Wednesday, January 22, 2014

From the Inbox: Ants, Avocado Spots, Growing Bananas, Planting Fruit Trees In Existing Forest


I get asked a lot of questions via e-mail. Usually, but not always, I'm good at getting back to folks.

It strikes me, though, I should share my answers more often, since some of you may be dealing with some of the same problems.

Let's jump in:

Q: I live in south mississippi and will be planting a few pear, plum, peach, mayhaw, etc. trees in the coming weeks. I had a crazy idea to clear out a section of woods (overgrown cut-over) and plant in this location as opposed to my yard which is low wet clayey and not organically rich. The location would be an east facing forest edge I guess you could say.

Would the existing root layer "outcompete" the fruit trees or would the leaf litter etc. provide a great place for these. I have plenty of ramial wood chips to mulch with. -T.R.



A: There's a lot to think about when you jump into the middle of an existing system. The roots from trees will reach more than double the size of the leaf canopy outwards. That said, I've seen videos on how old settlers used to simply girdle unwanted trees, then plant apples and other fruit right in between them.

The great benefit to planting in established forest is on the microscopic level. Forests contain fungally dominated soils which are more beneficial to trees. There's a huge network beneath the ground of mycellium which will connect with your new trees and help them flourish. Forest edges are notoriously good places to grow a wide range of species. East is also better than West, so you're good there.

Here's what I'd do: I'd clear a little space for each tree, plant them in, then see how they do. If the weeds, etc., grow back around them, keep chopping that stuff down and dropping it around the bases of your desired trees to feed them and mulch the ground as they grow. Trees like to grow in the remains of other trees... keep that going and they should do great. Ramial wood chips are a great addition as well.


Q: J.P. - What's wrong with my avocado tree? A lot of the leaves look like this:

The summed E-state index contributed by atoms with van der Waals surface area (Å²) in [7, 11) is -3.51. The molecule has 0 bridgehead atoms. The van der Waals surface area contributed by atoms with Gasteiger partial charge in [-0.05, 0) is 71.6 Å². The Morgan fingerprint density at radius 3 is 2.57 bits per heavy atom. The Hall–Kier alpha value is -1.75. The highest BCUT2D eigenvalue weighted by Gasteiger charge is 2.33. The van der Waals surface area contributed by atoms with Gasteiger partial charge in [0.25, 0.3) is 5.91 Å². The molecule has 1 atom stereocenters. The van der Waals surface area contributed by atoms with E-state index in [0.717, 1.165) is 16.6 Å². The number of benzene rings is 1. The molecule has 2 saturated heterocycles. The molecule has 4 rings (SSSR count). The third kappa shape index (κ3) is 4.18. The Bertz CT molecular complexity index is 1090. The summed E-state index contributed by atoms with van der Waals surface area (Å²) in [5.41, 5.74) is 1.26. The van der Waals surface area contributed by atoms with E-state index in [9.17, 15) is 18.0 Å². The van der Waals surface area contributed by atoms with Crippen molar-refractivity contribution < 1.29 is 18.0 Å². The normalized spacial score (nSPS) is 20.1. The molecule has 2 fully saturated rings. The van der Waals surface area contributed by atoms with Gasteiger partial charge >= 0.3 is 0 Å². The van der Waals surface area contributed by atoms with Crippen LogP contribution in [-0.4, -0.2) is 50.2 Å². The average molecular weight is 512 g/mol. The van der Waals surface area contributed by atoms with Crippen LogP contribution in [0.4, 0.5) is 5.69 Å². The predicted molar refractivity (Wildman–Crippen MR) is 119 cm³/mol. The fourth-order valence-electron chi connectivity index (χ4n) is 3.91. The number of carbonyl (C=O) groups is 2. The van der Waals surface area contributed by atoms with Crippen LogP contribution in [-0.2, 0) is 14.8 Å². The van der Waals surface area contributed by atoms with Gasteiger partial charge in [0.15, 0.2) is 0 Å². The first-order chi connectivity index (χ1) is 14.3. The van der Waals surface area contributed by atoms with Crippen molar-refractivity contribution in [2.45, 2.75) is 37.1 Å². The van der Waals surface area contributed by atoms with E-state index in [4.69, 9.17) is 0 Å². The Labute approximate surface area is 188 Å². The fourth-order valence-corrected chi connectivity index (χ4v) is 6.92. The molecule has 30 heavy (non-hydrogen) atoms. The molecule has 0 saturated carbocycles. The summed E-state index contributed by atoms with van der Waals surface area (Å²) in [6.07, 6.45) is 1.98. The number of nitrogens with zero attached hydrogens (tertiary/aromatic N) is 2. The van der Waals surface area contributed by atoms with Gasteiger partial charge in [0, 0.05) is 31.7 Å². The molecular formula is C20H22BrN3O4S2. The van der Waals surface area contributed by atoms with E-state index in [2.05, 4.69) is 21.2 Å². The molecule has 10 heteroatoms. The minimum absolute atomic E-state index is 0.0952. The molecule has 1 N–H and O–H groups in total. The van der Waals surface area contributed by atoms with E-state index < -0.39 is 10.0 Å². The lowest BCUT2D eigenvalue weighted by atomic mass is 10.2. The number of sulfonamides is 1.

A: Looks like some kind of leaf spot disease to me - probably fungal. I'd try picking off the effected leaves and burning them. If it comes back, try spraying with copper sulfate according to instructions.


Q: I came across your website and was happy to know that you are so close to where I live.  I am ... thrilled to see another survival garden in the nearby area, especially one with the same climate.  I basically have veggies, adding different odd edibles each year. I have some papaya growing in my greenhouse waiting for the weather to break before planting but I am really interested in what you do with your bananas in the winter.  We have one planted in the back and have tar paper wrapped around the trunk and cover it with a blanket during the hard freezes. It's about 3 years old but no bananas yet. Another BIG problem I have is ants - what do you use to kill them?  I grow an organic garden and since I am retired I have the time to pick off caterpillars but the ants are something else! -G



A: Bananas are not the best producers in this area and most of what I have are a type I dug up from a foreclosure property. One thing that really helps them is LOTS of nitrogen. The best I've ever seen were growing over a leaking septic tank. I grow some of mine by the back of the house. I cut out the pipe running from my kitchen sink and ran the water directly onto the banana trees, so they're swimming in a slop of food wastes and warm water half the day. They grow like crazy. Unfortunately, the frosts still take about half of the crop each year. It's sad. I need to try some new types.

As for ants, I've had luck kicking their piles open and dusting the insides with diatomaceous earth. It doesn't kill them all, but it also doesn't poison my ground. They are bad here... there's just no way to get rid of them all without harsh poisons.


Have a question? Drop me an e-mail on the e-mail link at the top left of this page. Just know this: I'm likely to post it online at some point, especially if you say something hilarious. (I will, of course, edit out personal details to maintain your privacy.) -David the Good

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1 Comments:

At January 25, 2014 at 10:12 AM , Blogger Gardens-In-The-Sand said...

" I cut out the pipe running from my kitchen sink and ran the water directly onto the banana trees"

you had an article about this pipe running out of the house... I wanted to link to it... and can't find it... WTF?

 

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